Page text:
Worms by the Numbers

April 24, 2023 Rutger Myers , Soil Health Technician

This week, Chatfield Farms is hosting its second annual worm count event. With the help of a high school student group, farmers at Chatfield Farms are counting how many worms are present at 20 datapoints. While this is a simple task, the presence of earthworms in soil can tell us more than you may think about the health of our soil.  

Worms are indicators of beneficial microbes in soil. Their skin is lined with mucus containing beneficial bacteria and their intestines are filled with the same decomposer bacteria that makes compost. All harmful bacteria that encounter a worm is replaced by the beneficial bacteria that feeds healthy plants. 

Worms are decomposers. Worms feed on the predators of bacteria, keeping the soil ecosystem balanced. Worms do not actually “eat” the veggie scraps in a worm bin or the plant matter on the soil’s surface. Worms are omnivorous, consuming fungi, nematodes and protozoa. Fungi and bacterial predators indicate soil can cycle nutrients to healthy plants. Therefore, a health worm population indicates a healthy soil ecosystem.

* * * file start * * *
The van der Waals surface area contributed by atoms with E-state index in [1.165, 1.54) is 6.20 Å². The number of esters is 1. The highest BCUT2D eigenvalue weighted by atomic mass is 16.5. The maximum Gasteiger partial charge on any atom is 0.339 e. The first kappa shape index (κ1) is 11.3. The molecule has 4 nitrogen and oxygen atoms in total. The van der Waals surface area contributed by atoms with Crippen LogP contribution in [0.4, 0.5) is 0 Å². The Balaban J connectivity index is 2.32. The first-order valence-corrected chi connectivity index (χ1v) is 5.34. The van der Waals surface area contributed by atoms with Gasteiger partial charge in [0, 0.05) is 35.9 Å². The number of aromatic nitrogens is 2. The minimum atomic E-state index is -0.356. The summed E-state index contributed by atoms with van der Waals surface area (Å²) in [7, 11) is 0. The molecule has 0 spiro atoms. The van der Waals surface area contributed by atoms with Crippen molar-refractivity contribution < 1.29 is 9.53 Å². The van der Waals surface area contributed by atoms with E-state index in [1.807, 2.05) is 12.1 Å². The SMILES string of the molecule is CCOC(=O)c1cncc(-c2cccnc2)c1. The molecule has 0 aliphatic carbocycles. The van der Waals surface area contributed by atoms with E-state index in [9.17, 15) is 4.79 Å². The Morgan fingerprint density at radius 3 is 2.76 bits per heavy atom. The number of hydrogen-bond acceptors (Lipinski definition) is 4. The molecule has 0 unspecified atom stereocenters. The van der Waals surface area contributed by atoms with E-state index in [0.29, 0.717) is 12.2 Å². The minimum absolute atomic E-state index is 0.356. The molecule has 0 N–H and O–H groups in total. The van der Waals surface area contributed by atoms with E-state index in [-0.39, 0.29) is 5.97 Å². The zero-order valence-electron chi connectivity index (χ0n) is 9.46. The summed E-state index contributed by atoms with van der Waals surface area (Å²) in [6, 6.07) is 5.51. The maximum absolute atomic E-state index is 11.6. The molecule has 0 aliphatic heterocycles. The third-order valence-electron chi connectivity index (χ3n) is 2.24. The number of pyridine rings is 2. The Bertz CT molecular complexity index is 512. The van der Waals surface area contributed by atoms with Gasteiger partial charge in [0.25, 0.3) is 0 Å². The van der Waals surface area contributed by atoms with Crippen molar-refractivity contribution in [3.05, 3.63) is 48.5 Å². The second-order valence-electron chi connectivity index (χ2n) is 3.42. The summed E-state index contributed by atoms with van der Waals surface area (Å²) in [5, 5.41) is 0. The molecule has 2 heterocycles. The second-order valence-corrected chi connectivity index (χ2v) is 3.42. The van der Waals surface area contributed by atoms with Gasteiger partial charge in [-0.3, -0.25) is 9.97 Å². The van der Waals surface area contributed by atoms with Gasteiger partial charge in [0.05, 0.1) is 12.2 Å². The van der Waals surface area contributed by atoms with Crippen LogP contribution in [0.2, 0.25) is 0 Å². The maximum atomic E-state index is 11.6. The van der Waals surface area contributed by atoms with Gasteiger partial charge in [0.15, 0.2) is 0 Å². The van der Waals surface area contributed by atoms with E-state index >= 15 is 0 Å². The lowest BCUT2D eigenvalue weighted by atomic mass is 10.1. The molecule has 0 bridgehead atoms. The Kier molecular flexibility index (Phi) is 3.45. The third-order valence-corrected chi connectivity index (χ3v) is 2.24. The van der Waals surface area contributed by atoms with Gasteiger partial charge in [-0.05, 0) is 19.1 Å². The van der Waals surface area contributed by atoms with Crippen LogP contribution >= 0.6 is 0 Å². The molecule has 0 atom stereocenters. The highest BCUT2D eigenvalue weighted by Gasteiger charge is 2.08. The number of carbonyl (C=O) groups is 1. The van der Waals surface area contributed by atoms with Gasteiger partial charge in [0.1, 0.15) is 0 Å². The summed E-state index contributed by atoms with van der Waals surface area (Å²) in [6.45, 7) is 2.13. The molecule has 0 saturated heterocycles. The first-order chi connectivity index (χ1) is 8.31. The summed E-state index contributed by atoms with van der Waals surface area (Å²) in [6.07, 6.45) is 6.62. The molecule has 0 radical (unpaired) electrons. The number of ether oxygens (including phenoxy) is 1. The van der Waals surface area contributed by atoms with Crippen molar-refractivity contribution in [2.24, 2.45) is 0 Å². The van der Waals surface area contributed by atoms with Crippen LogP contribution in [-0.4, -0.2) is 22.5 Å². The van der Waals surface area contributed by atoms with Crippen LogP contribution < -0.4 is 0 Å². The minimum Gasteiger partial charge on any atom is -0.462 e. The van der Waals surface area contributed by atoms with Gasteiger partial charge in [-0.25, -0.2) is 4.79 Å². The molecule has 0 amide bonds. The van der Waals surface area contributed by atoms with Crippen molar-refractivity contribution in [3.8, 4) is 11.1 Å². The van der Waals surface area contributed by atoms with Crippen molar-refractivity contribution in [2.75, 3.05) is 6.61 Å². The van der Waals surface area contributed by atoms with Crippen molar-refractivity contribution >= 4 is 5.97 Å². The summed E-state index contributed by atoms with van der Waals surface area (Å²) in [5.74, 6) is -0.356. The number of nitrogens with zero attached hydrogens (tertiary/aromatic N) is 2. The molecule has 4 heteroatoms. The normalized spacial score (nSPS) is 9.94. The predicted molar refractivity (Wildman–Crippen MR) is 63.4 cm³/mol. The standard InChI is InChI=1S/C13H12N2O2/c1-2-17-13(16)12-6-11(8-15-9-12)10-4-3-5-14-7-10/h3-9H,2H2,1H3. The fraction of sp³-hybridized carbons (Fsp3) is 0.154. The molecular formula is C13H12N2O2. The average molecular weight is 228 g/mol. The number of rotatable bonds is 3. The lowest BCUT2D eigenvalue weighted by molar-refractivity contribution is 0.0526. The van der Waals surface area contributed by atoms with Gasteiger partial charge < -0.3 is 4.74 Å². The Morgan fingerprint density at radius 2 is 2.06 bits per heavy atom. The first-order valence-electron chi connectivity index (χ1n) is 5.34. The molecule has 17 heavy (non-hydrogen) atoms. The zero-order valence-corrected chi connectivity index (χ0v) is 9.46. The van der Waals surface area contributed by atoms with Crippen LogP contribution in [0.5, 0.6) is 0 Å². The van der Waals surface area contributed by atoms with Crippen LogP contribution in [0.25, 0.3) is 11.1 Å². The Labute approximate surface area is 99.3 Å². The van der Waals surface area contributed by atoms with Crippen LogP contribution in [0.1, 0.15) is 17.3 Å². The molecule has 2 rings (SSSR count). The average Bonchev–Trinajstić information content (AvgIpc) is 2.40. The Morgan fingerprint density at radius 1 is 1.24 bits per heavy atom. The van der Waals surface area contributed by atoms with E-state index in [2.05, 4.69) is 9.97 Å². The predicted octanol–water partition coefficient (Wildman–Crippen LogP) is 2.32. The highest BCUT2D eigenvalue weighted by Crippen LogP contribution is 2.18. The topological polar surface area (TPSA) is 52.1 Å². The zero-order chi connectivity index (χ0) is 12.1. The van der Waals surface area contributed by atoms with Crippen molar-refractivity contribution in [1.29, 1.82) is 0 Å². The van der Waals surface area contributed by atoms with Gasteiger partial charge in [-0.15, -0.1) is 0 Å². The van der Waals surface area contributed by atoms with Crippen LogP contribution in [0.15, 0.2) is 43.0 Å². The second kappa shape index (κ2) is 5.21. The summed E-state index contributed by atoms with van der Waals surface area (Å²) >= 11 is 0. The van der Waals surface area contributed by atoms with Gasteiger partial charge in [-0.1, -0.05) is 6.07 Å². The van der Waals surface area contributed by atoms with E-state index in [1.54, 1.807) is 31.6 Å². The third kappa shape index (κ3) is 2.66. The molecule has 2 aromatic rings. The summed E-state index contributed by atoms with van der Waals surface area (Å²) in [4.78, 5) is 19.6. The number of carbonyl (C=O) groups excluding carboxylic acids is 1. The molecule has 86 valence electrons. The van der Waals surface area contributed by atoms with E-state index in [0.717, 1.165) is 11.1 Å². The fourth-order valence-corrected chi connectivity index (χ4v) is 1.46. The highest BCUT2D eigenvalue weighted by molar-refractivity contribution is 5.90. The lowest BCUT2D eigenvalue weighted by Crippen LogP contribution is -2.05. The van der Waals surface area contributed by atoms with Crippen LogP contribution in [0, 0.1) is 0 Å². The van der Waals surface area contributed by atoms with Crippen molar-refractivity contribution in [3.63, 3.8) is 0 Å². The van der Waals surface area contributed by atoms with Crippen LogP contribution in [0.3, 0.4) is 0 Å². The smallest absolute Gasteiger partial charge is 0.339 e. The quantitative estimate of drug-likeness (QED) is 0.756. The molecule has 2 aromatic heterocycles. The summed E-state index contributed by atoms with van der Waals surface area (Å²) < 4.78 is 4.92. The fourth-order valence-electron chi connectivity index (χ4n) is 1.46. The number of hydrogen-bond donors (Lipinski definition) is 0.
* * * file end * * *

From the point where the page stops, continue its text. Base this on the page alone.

Worms improve soil conditions. Worms aerate soil with worm holes. Worms line worm holes with nutrients, enticing plant roots to use these “channels” as pathways. Worm holes allow plants to root deeper, tapping into nutrient-dense areas within the soil. Worms change the composition and texture of our soil to better suit vegetable plants.  

By comparing yearly worm counts, farmers can track the biology within their soil. Without life, soil is dirt. While a worm count may seem rudimentary, the presence of earthworms and other critters indicates that our soil is alive. So, next time you see a worm in your soil, thank them.  


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